Only one other warning is considered timely here. Never venture up or down the crater wall or the steep walls of the various canyons. The composing material is very loosely consolidated offering few foot or hand-holds, and there is constant danger from slide rock.

1. Around the Rim. From the rim road there are several interesting trips. The Watchman, which has a fire lookout at its summit, is a short climb of less than half an hour by trail, starting on the north side from the parking area by the road. A splendid view and a chance to learn something of the work of a fire lookout are the reward. The ranger-naturalists conduct scheduled walks to this objective. Firemaps, binoculars, the vantage point of a lookout tower, and an enthusiastic green-clad dispenser of information are valuable aids. Just north of the Watchman is Hillman Peak, 8156, an interesting, easy climb. So, too, is the walk up the grassy slopes to the summit of Llao Rock. On the opposite side of the lake a trail leads from the junction of the Cloudcap Spur to the summit of Mount Scott, 8938, the highest point in the park, which is also surmounted by a fire lookout. From it there is a magnificent view along the crest of the Cascades from Mount Jefferson and the Three Sisters to Mount Shasta. To the west, one gets a bird's eye view of Crater Lake and its relation to the remnant slopes of old Mount Mazama. Beyond are the Calapooyas and the Siskiyous. To the east are block fault mountain ranges and desert pumice flats.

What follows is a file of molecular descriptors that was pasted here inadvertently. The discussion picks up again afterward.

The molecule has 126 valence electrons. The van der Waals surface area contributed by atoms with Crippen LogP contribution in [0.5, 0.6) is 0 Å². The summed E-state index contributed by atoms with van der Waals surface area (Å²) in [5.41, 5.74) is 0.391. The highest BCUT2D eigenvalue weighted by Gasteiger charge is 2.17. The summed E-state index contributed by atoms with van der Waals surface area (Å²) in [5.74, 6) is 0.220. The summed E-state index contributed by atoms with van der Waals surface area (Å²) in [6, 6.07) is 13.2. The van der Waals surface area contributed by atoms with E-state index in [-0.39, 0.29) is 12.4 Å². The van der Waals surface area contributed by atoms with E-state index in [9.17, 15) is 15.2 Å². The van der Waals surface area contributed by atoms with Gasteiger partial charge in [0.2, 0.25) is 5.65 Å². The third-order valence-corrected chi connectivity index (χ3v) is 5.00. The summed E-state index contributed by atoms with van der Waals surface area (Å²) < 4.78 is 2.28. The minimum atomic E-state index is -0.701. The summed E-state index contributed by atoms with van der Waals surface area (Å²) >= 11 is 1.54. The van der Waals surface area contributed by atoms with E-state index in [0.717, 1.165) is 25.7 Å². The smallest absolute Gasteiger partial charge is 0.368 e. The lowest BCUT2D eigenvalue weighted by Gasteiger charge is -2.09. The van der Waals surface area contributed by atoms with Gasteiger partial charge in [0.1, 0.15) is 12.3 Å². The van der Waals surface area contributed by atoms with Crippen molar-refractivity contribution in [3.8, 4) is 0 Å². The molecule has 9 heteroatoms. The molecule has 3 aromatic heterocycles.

On the south side of Crater Lake is Sun Notch, only a quarter of a mile above the big loop in the road. The Notch was cut by a glacier existing on Mount Mazama before its destruction. Its U-shaped form is characteristic of a glacially scoured trough. The view from this place of vantage is well worth the few minutes needed to make the trip. From the Notch it is easy and worth while to climb along the edge of the rim to the summit of Dutton Ridge.

Another easy hike is to follow the old road and the crest of Munson Ridge to Park Headquarters or all of the way to Annie Springs, if desired. At places the crest is knife-edged, and opens up surprising views. A return hike to the Rim can be made via the trail that leads through the Castlecrest Gardens.